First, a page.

BY: Jacobien van der Kleij and Michael Robbins
PEJOURNAL – One of the major events that characterized the early Trump presidency was the U.S. trade war with China. From a monetary perspective, the trade war with China was not beneficial to the U.S. dollar, and hitting China with such tariffs showed the U.S. that other countries can, and will, step in when needed.The actual “war” aspect is an editorialization, but the events were still meant to show the world that when two superpowers compete for better trade deals, there is never a clear winner.
The rhetoric started on Trump’s campaign trail if we recall correctly. His speeches were filled with anti-China messaging, namely that America “was always getting beat by China”. This was a hallmark of his campaign. He came out as the strongman prepared to do something about it, although as we now know doing something about currency manipulation is an incredibly difficult task. The global economy is complicated, and you cannot bully China into submission.
However, some of the rhetoric that Trump was spewing at the time turned out to actually make sense—namely the fact that the old rules the WTO had established for China’s developing country status, when they became a member in 2001, allowed the Chinese to unfairly trade with the world as they ascended in power/GDP status, and no longer classified as truly a developing economy.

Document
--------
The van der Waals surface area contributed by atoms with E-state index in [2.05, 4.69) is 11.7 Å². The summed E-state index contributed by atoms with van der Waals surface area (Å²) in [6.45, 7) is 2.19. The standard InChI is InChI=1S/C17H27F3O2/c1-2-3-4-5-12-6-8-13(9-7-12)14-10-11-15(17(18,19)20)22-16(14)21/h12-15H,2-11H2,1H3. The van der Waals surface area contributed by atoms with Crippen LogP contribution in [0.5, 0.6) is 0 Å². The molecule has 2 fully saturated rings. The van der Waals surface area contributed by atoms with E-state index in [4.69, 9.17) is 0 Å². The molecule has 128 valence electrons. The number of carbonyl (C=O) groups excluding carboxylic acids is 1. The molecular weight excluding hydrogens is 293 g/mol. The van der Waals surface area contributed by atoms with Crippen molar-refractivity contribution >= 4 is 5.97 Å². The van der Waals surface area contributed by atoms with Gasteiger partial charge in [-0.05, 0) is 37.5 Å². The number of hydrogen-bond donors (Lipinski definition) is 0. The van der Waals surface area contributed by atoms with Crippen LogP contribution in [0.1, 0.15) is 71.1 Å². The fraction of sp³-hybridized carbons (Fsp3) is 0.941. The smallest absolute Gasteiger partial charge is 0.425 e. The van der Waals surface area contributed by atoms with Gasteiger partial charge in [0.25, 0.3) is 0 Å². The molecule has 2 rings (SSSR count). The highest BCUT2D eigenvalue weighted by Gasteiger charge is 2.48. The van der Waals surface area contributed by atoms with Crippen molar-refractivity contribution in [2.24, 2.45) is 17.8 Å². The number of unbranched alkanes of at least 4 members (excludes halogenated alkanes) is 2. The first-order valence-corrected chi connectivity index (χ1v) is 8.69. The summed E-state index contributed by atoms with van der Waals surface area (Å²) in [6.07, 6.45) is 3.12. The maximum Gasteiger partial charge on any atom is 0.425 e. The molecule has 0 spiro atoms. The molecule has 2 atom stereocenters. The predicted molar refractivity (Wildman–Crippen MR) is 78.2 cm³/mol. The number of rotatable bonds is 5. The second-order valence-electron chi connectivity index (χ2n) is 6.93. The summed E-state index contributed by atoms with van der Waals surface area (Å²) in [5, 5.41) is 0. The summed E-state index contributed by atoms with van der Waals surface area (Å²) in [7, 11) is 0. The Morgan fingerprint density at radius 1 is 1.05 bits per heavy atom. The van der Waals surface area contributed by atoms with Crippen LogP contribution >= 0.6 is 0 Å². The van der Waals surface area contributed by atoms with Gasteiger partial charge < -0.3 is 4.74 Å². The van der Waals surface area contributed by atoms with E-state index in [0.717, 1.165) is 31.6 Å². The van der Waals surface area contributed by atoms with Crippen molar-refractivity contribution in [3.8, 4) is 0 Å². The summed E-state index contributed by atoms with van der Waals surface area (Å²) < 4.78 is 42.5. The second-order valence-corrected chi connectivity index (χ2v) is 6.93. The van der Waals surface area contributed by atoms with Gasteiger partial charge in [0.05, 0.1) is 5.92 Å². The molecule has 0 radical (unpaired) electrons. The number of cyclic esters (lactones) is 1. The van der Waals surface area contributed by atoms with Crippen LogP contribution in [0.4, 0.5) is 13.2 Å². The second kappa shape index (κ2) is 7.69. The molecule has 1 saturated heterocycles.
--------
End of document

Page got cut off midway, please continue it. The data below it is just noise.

The Trump Administration thus decided they were not going to appease China anymore, and tried to wage a trade war by hitting them with tariffs, and eventually stopping exports to China for goods needed in international supply chains. Let us recount the story of the soybean crisis to illuminate how this played out.
In one move in 2018 Trump decided that U.S. farmers were no longer going to sell their soybeans to China. This was a bullying tactic meant to hurt China as Chinese imports of soybeans are used for a variety of purposes, but mainly as feed for cattle and the agricultural sector that China benefits immensely from. When the supply of U.S. soybean stopped, the Chinese simply upped their supply from Brazil, a leading soy producer of the world, thus showing the U.S. that China cannot be bullied into submission.
From a monetary perspective, the trade war with China was not beneficial to the U.S. dollar, and hitting China with such tariffs showed the U.S. that other countries can, and will, step in when needed. Hegemonic power over currency for soft power in a globalized arena is not something you can “win” in a trade war.
It is something that evolves, though, as we’re seeing more and more today. That is because other global events shape exchange rates, such as the fact that the EU was finally starting to see the light at the end of the tunnel after many tumultuous years of providing liquidation for Greece and other southern European economies. In fact in 2017, the EU hit an unexpected growth rate of 2.2 percent.
In addition, domestic policy in 2018 did not help the greenback either. In 2018, the Trump administration passed tax cuts that were supposed to spur the “buy American philosophy” and amplify consumer dollars being spent in the country. But this was hardly the case.
For example, looking at the two main policy objectives of the TCJA (Tax Cut and Jobs Acts), the top individual tax rate dropped from 39.6 percent to 37 percent, and numerous itemized deductions were eliminated or affected as well. The TCJA also cut the corporate tax rate from 35 percent to 21 percent effective in 2018.